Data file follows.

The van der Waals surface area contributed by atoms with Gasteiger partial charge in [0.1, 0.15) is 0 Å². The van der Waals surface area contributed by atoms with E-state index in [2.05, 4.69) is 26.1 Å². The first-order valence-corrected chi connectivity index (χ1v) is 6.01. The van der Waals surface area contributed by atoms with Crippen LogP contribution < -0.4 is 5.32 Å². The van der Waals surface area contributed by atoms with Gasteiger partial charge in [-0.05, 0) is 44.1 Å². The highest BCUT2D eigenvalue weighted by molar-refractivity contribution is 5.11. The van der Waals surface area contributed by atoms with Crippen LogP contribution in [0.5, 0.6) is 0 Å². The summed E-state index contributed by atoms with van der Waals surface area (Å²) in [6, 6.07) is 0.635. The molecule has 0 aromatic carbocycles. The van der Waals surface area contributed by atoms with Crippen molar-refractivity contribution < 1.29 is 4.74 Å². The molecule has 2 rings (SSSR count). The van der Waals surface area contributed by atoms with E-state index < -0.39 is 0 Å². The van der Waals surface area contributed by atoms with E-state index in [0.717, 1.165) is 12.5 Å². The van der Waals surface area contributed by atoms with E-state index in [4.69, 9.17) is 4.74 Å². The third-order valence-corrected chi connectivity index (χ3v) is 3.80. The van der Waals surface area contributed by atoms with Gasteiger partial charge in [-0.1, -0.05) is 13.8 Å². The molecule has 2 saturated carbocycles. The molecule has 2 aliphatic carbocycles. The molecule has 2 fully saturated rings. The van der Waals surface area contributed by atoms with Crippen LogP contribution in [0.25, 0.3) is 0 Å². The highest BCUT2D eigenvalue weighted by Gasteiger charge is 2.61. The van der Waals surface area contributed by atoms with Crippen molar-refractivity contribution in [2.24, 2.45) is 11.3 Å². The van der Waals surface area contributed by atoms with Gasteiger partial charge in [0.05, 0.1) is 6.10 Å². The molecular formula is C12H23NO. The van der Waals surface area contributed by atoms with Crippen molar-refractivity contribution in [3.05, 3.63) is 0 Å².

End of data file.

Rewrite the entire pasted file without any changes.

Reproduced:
The van der Waals surface area contributed by atoms with Gasteiger partial charge in [0.1, 0.15) is 0 Å². The van der Waals surface area contributed by atoms with E-state index in [2.05, 4.69) is 26.1 Å². The first-order valence-corrected chi connectivity index (χ1v) is 6.01. The van der Waals surface area contributed by atoms with Crippen LogP contribution < -0.4 is 5.32 Å². The van der Waals surface area contributed by atoms with Gasteiger partial charge in [-0.05, 0) is 44.1 Å². The highest BCUT2D eigenvalue weighted by molar-refractivity contribution is 5.11. The van der Waals surface area contributed by atoms with Crippen LogP contribution in [0.5, 0.6) is 0 Å². The summed E-state index contributed by atoms with van der Waals surface area (Å²) in [6, 6.07) is 0.635. The molecule has 0 aromatic carbocycles. The van der Waals surface area contributed by atoms with Crippen molar-refractivity contribution < 1.29 is 4.74 Å². The molecule has 2 rings (SSSR count). The van der Waals surface area contributed by atoms with E-state index < -0.39 is 0 Å². The van der Waals surface area contributed by atoms with E-state index in [0.717, 1.165) is 12.5 Å². The van der Waals surface area contributed by atoms with E-state index in [4.69, 9.17) is 4.74 Å². The third-order valence-corrected chi connectivity index (χ3v) is 3.80. The van der Waals surface area contributed by atoms with Gasteiger partial charge in [-0.1, -0.05) is 13.8 Å². The molecule has 2 saturated carbocycles. The molecule has 2 aliphatic carbocycles. The molecule has 2 fully saturated rings. The van der Waals surface area contributed by atoms with Crippen LogP contribution in [0.25, 0.3) is 0 Å². The highest BCUT2D eigenvalue weighted by Gasteiger charge is 2.61. The van der Waals surface area contributed by atoms with Crippen molar-refractivity contribution in [2.24, 2.45) is 11.3 Å². The van der Waals surface area contributed by atoms with Gasteiger partial charge in [0.05, 0.1) is 6.10 Å². The molecular formula is C12H23NO. The van der Waals surface area contributed by atoms with Crippen molar-refractivity contribution in [3.05, 3.63) is 0 Å².